The right eloquence needs no bell to call the people together and no constable to keep them. ~ Emerson

Friday, December 19, 2008

Room at the Table

President-elect Obama’s choice of evangelical pastor Rick Warren to deliver the invocation at his Inauguration has drawn criticism from many progressive and especially harsh words from gays and lesbians. They view the selection of Warren as an affront to gay rights by Obama. The argue Obama is betraying a group that worked hard and donated generously to elect him.

Writing today in the Washington Post, Joe Solmonese, president of the Human Rights Campaign, seethes, “It is difficult to comprehend how [Obama] . . . could fail to grasp the symbolism of inviting an anti-gay theologian to deliver his Inaugural invocation.”

The chief or at least most-cited reason by Solmonese and other gay groups that Warren is fanatically homophobic is his role as “a general in the campaign to pass California's Proposition 8, which dissolved the legal marriage rights of loving, committed same-sex couples.”

I have posted repeatedly over the years in support of gay rights and I have recently posted that I believe the overturn of gay marriage by Californians was a mistake that changing social mores and laws will inevitably correct. Nevertheless, I must go on record that condemnation of Warren’s role in the Inauguration is hyperbolized over-reaction by the gay community and others.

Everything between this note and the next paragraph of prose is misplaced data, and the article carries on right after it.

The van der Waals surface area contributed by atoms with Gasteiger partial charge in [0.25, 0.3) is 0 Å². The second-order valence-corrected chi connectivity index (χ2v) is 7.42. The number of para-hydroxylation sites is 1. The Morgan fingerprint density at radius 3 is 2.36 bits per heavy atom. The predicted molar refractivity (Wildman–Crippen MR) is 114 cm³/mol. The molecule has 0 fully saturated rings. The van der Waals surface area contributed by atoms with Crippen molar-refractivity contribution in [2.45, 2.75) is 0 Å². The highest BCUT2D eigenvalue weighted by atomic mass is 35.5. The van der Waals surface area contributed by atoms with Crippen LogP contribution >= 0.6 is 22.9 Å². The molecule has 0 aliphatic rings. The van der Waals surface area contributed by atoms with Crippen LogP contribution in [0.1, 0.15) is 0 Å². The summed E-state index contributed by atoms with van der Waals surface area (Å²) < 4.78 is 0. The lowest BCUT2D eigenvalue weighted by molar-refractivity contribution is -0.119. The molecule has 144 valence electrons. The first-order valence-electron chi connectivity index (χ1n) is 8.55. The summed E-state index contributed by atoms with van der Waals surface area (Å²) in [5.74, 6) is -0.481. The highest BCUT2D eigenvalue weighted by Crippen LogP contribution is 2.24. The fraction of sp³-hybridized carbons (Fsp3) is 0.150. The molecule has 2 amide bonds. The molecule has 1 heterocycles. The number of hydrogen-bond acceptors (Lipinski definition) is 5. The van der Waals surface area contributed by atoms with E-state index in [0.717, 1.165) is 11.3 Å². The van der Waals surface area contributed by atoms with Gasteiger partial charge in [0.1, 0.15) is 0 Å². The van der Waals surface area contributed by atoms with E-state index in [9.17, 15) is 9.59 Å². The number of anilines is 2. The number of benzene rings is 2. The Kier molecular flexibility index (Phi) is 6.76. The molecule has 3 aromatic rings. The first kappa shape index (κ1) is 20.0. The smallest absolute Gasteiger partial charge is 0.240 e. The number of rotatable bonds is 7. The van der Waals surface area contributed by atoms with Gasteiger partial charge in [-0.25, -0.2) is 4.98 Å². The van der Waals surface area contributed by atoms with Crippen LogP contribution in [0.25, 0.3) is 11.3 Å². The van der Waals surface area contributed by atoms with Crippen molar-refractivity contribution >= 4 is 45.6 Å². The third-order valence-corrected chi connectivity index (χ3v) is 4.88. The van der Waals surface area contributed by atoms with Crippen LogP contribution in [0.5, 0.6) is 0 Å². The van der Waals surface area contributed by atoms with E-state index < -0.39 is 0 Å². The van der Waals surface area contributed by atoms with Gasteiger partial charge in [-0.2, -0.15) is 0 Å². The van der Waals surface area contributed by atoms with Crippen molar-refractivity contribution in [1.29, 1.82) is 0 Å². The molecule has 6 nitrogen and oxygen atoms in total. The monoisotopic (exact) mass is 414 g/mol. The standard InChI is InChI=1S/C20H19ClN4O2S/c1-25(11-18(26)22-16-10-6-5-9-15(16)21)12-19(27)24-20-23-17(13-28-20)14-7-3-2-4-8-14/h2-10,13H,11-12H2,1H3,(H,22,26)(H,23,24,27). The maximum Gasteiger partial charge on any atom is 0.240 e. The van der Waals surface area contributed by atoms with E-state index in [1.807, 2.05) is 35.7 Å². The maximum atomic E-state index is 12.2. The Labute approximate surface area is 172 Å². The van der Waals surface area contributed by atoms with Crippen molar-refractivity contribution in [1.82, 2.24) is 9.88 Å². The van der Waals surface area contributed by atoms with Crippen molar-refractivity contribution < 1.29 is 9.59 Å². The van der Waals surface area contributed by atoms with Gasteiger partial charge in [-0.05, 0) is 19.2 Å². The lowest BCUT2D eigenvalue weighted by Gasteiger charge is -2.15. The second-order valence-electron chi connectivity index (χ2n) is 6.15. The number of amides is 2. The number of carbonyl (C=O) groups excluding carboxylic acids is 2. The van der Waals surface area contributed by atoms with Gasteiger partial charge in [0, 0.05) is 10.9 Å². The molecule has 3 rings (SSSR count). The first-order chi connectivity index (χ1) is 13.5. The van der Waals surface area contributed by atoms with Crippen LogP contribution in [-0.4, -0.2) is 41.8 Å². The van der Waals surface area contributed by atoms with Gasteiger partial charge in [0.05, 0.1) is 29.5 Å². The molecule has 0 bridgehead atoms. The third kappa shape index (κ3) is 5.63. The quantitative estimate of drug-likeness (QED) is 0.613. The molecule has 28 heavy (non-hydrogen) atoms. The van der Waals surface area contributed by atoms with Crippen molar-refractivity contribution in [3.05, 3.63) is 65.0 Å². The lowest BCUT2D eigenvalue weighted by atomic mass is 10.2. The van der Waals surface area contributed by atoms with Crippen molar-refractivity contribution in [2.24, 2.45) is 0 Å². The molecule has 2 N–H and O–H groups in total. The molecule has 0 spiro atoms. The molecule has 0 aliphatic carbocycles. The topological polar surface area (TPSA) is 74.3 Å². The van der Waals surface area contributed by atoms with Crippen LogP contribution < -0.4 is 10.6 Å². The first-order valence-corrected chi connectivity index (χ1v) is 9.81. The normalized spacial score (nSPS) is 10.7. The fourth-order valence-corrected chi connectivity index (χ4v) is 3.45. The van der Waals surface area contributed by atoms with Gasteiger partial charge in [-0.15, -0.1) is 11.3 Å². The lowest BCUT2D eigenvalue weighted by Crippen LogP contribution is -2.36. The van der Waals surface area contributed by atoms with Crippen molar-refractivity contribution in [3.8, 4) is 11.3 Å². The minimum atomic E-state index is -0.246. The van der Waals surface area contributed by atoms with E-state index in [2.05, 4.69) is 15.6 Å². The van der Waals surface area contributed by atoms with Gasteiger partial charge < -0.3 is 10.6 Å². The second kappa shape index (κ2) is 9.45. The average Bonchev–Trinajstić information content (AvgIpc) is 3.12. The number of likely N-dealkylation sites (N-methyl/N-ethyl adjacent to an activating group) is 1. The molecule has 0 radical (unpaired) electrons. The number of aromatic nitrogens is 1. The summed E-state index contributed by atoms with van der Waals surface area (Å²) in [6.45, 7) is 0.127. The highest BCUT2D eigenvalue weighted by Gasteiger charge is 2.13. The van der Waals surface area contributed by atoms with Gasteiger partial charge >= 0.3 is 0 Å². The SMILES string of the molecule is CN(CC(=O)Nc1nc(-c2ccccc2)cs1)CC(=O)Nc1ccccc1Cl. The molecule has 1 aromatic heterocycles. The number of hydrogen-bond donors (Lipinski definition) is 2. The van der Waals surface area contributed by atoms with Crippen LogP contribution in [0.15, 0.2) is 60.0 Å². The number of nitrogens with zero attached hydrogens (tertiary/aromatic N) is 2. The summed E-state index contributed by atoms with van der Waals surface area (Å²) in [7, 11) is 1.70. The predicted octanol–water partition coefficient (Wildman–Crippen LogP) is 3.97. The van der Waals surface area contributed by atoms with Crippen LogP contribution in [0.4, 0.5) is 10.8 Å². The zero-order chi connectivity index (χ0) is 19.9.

Andrew Sullivan best exemplifies this over-the-top attitude. In his online column for The Atlantic, Sullivan announces, with the voice of doom, “. . . if anyone is under any illusion that Obama is interested in advancing gay equality, they should probably sober up now.”

Ron Chusid writes slightly more reasonably on the website Liberal Thought, “There is a time for trying to get along with those you disagree with but there are also times when it is best to marginalize those with extremist beliefs rather than to help provide them credibility.”

Despite its current hot button status, gay marriage is not the sum total of gay rights. Many Americans who favor equal treatment for homosexuals are ambivalent at best toward gay marriage. In truth, poll after poll finds that those favoring full recognition of gay couples as “married,” such as myself, are the ones on the extremist fringe at present.

Granted, Warren’s regrettable attitudes toward homosexuality go beyond opposition to gay marriage. Many point disgustedly to a recent interview with Beliefnet Editor-in-Chief Steven Waldman, in which Warren compared gay unions as comparable to those with incestuous or pedophilic elements. His concession that “in the hierarchy of evil . . . homosexuality is not the worst sin” is faint praise at best.